Pictures from the German Carpenters Training Centre in Biberach. This first task model looks small and simple enough. However, if you look closely the task model has a rising purlin, wall plate, with a plumb hip rafter, canted rafter and an inclined rafter with edge bevel. There's only a handful of Americans that can even draw out the geometry for an plumb jack rafter seat on the rising purlin. In sticked framed roofs, I've always lower the rising purlin, wall plate, to avoid cutting the compound seat cut on jack rafters.
Another picture from German Carpenters Training Centre in Biberach with a task model with jack rafter seat cuts on the rising purlins.
In the last task model in Bernd Kupper's book, The new Book on the ancient knowledge of Roof Framing, Pent roof with Pointed Dormer, Bernd shows a good drawing technique for developing the seat cut on the rafters on the rising purlin.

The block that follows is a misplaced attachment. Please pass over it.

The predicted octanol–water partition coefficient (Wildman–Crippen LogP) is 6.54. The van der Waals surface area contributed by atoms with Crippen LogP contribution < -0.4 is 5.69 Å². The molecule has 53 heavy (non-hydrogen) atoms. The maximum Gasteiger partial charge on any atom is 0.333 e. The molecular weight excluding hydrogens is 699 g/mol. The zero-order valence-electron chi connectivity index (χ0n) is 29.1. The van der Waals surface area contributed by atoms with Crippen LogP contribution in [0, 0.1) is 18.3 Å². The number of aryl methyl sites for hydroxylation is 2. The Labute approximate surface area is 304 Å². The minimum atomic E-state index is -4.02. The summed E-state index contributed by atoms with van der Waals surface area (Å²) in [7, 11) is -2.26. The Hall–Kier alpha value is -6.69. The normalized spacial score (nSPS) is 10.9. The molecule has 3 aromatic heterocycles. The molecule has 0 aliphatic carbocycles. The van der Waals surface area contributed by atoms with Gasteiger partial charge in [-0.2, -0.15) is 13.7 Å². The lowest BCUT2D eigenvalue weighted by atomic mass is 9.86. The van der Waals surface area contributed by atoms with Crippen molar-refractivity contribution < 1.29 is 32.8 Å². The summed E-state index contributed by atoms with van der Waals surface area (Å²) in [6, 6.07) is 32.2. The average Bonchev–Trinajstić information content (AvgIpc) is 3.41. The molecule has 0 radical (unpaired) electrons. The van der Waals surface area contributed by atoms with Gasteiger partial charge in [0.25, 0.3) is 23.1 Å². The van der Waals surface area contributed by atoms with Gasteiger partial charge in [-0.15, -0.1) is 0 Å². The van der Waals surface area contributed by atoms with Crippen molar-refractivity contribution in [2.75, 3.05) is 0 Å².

After starting the drawings of the task model from the book, I decided to see if the drawing technique for the seat cuts on the rising purlin would work on the task model from the German Carpenters Training Centre in Biberach. I'm not sure if this was the technique that used, but it worked pretty easily for me.
Drawings for the second task model from the German Carpenters Training Centre in Biberach using Bernd's technique.
Here's an example in a situation that I've come across before. With rafters crossing over the top of a sloping rake wall. Using Bernd's technique it makes it pretty simple to draw out the seat cuts for the rake wall, rising purlin. No more lowering the rake plates. The seat cut on the rafters crossing the rake wall, use the same angles we would use on the lower jack rafter claw on a hip rafter.